2020 Live Streams

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2020 Live Streams
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From the moment we closed our office in March, 2020, we began a very new livestream journey to host our excellent speakers. Since then, we’ve brought Santa Fe a steady diet of extraordinary local, national, and global speakers covering issues that go far beyond the novel coronavirus… While the virus is of course radically reshaping the world, we still see the rise of authoritarianism, the devastating effects of climate change, the continued repression of journalists, and we know that we cannot lose our focus on all these forces. And, just as importantly, we want to offer our community an opportunity to interact with these speakers — with ourselves — through dynamic Q&A sessions.

VIDEO FROM PAST TALKS AVAILABLE UNDER “PAST LIVE STREAMS” BELOW.


Every Thursday at 10am, we’ll bring you 90 minutes of excellent conversation through our Zoom channel. For all updates, be sure to subscribe to our mailing list by dropping an email to admin@sfcir.org. Don’t miss out on our community convening virtually!!!

For all ticket holders, we’ll mail out a unique Zoom link before each session, so please do watch your email.

Help us understand how we’re doing!! Evaluate our livestream programming today. It takes only three minutes…


Upcoming Live Streams



Thursday, July 16, 2020
10:00-11:30 AM
State of the State Department Round 4: Ambassadors Speak Out!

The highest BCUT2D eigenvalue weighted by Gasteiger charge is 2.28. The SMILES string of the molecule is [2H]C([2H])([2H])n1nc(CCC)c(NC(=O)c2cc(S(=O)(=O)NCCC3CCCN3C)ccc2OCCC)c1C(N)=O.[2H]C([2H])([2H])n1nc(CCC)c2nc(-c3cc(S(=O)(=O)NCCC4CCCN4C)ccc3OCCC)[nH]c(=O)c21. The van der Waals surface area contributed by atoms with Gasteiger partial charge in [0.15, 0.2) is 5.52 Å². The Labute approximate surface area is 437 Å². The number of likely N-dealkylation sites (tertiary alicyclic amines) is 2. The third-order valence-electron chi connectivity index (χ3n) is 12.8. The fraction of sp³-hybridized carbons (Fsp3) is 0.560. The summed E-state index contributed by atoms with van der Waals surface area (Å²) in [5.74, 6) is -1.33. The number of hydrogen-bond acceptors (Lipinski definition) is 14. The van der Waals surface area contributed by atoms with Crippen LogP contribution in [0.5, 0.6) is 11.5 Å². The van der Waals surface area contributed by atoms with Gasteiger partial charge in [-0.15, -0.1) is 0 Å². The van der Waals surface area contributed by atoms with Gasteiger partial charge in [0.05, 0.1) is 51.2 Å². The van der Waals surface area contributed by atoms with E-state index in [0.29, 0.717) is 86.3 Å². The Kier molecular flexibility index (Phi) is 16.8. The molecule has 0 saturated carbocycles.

Don’t miss this exciting annual program, offered now for the fourth year running! The State of the State Department this year features some new participants: Amb. Pru Bushnell — who led our Embassy in Kenya through the most deadly terrorist attack on an embassy in U.S. history — will speak on how critical it is to have SMART national security policy and leadership. Amb. Deborah Jones — recently featured in a CIR talk on Libya — will speak on the conduct of diplomacy in a post-Covid, Post-Bretton Woods, post-alliance — and dare we suggest — a post-policy world. Amb. Vicki Huddleston will discuss why it is folly to conduct diplomacy via the Department of Defense. After brief presentations, the panelists will take your questions. Former Foreign Service Officer and CIR Board member, Richard Silver, will moderate. 

To reserve your place in this livestream: $10 Tickets available here. CIR Members at Statesman ($300) level and above attend free! Contact Shelley to claim yours. Sign up for a Statesman membership here!



Tickets Available Here




Thursday, July 23, 2020
10:00-11:30 AM